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School Support District Story: Denver

Rethinking the Role of the Central Office in Denver Public Schools

By transforming its central office from a compliance watchdog to a service and strategic partner, Denver Public Schools (DPS) was able to leverage data, technology, and training to increase efficiency and accountability and better support schools. The result? A new culture of openness and proactivity and a willingness to look at what each central office staff member can do differently to make a difference in the lives of his or her students.

District Snapshot

  • Urban setting
  • 165 schools (40 charter, 27 innovation and 2 contract schools)
  • 85,000 K-12 students
  • 70% of students live in poverty
  • 40% speak a language other than English in their homes


While DPS’ Central Office System has done its best to serve schools and students in its care, it’s a giant organization with a deeply entrenched culture. “Traditionally, the central office has had a tight reign on principals, not giving them a lot of freedom to make their own decisions,” explains Alyssa Whitehead-Bust, Chief of Innovation and Reform at DPS since 2011. But DPS wanted to transform the central office to support schools in doing what they need to do. “Research has told us time and time again that teachers have the highest impact on student achievement. We knew we needed to create systems and structures that cleared the pathway for principals and teachers to respond in relevant ways to needs of students,” says Whitehead-Bust. While the notion of evolving their central office was challenging, “Our job is to promote and accelerate change. If we’re asking schools to better personalize learning for students to accelerate achievement, we need to understand how to better personalize support for the schools within our care.”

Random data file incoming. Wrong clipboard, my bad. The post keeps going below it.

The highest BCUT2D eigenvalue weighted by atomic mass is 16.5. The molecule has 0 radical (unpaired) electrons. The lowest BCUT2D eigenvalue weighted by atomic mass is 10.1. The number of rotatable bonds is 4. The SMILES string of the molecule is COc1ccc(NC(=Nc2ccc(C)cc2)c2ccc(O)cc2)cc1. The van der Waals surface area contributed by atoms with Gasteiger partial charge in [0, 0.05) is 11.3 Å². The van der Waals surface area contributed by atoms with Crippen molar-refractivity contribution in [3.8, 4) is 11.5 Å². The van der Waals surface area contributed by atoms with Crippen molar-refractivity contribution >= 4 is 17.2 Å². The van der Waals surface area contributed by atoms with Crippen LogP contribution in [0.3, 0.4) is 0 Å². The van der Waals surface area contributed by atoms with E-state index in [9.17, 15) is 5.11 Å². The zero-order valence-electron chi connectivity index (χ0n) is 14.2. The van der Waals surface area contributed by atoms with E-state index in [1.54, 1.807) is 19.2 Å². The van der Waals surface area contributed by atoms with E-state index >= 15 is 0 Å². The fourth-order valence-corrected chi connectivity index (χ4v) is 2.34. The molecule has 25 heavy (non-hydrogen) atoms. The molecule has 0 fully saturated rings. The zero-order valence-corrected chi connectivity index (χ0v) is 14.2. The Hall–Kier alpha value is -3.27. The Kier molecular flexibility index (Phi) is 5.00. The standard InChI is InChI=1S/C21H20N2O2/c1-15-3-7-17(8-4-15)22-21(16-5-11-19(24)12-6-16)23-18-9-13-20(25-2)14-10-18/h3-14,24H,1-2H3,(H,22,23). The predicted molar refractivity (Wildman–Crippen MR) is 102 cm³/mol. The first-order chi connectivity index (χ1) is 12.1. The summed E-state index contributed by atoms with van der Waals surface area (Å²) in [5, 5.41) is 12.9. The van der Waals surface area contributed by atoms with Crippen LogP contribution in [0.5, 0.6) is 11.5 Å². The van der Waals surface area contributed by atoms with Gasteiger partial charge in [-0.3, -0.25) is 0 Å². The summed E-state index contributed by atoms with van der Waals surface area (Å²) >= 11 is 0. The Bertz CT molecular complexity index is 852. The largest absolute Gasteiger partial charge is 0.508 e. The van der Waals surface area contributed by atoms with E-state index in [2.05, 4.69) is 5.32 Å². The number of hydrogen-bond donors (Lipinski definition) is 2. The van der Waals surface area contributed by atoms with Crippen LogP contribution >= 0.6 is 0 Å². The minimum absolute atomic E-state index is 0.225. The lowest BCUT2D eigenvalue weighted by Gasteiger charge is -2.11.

Bring Many to the Table: DPS created a steering committee composed of central office staff from school reform and innovation, human resources, and finance in order to implement the change process. Having a variety of perspectives at the table helps the steering committee problem solve points of resistance. “We come together and say, ‘Okay, we tried this and it didn’t work. What are we going to try next?’” explains Whitehead-Bust. “We’re trying to evolve a very large system that’s used to doing business the way it’s always done business. To make changes, we need to bring people to the table early, provide space for them to express their fears, frustrations and anxieties, and ask the same of ourselves as we do of our central office leaders.”

Retrain Staff: As part of their reform effort, DPS retrained their staff to think beyond the job description. “We needed to develop that creative skill set within each of our staff members so that they could think differently about their jobs,” explains Whitehead-Bust. DPS’ goal is to have all of their school leaders and teachers trained on strategic school design so they can make the radical changes needed to impact student achievement. “While we’re making incremental changes in our schools, we have the opportunity to personalize education for a wider range of students through more flexible classrooms. If principals have a vision, but their teachers don’t have the practical skill set to implement that vision, we’re not going to create the rate of progress we need.”